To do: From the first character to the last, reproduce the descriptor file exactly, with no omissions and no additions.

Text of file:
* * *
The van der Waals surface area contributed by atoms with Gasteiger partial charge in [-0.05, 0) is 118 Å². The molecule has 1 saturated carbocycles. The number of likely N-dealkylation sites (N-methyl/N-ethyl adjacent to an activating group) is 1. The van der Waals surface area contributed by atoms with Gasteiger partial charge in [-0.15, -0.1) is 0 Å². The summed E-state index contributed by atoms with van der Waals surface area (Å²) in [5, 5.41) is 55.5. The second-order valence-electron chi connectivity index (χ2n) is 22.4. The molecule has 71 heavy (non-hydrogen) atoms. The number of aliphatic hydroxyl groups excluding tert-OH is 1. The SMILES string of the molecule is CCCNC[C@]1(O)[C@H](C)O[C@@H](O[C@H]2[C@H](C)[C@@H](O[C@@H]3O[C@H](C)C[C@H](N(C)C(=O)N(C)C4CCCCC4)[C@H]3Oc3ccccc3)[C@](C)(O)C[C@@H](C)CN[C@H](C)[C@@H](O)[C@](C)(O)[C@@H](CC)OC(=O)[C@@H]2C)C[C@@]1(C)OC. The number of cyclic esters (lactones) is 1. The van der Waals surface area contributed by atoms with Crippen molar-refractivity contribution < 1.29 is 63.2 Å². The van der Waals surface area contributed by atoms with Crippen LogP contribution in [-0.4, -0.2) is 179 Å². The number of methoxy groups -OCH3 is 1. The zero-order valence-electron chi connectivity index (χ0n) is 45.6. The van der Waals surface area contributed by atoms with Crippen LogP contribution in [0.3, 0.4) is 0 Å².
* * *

The van der Waals surface area contributed by atoms with Gasteiger partial charge in [-0.05, 0) is 118 Å². The molecule has 1 saturated carbocycles. The number of likely N-dealkylation sites (N-methyl/N-ethyl adjacent to an activating group) is 1. The van der Waals surface area contributed by atoms with Gasteiger partial charge in [-0.15, -0.1) is 0 Å². The summed E-state index contributed by atoms with van der Waals surface area (Å²) in [5, 5.41) is 55.5. The second-order valence-electron chi connectivity index (χ2n) is 22.4. The molecule has 71 heavy (non-hydrogen) atoms. The number of aliphatic hydroxyl groups excluding tert-OH is 1. The SMILES string of the molecule is CCCNC[C@]1(O)[C@H](C)O[C@@H](O[C@H]2[C@H](C)[C@@H](O[C@@H]3O[C@H](C)C[C@H](N(C)C(=O)N(C)C4CCCCC4)[C@H]3Oc3ccccc3)[C@](C)(O)C[C@@H](C)CN[C@H](C)[C@@H](O)[C@](C)(O)[C@@H](CC)OC(=O)[C@@H]2C)C[C@@]1(C)OC. The number of cyclic esters (lactones) is 1. The van der Waals surface area contributed by atoms with Crippen molar-refractivity contribution < 1.29 is 63.2 Å². The van der Waals surface area contributed by atoms with Crippen LogP contribution in [-0.4, -0.2) is 179 Å². The number of methoxy groups -OCH3 is 1. The zero-order valence-electron chi connectivity index (χ0n) is 45.6. The van der Waals surface area contributed by atoms with Crippen LogP contribution in [0.3, 0.4) is 0 Å².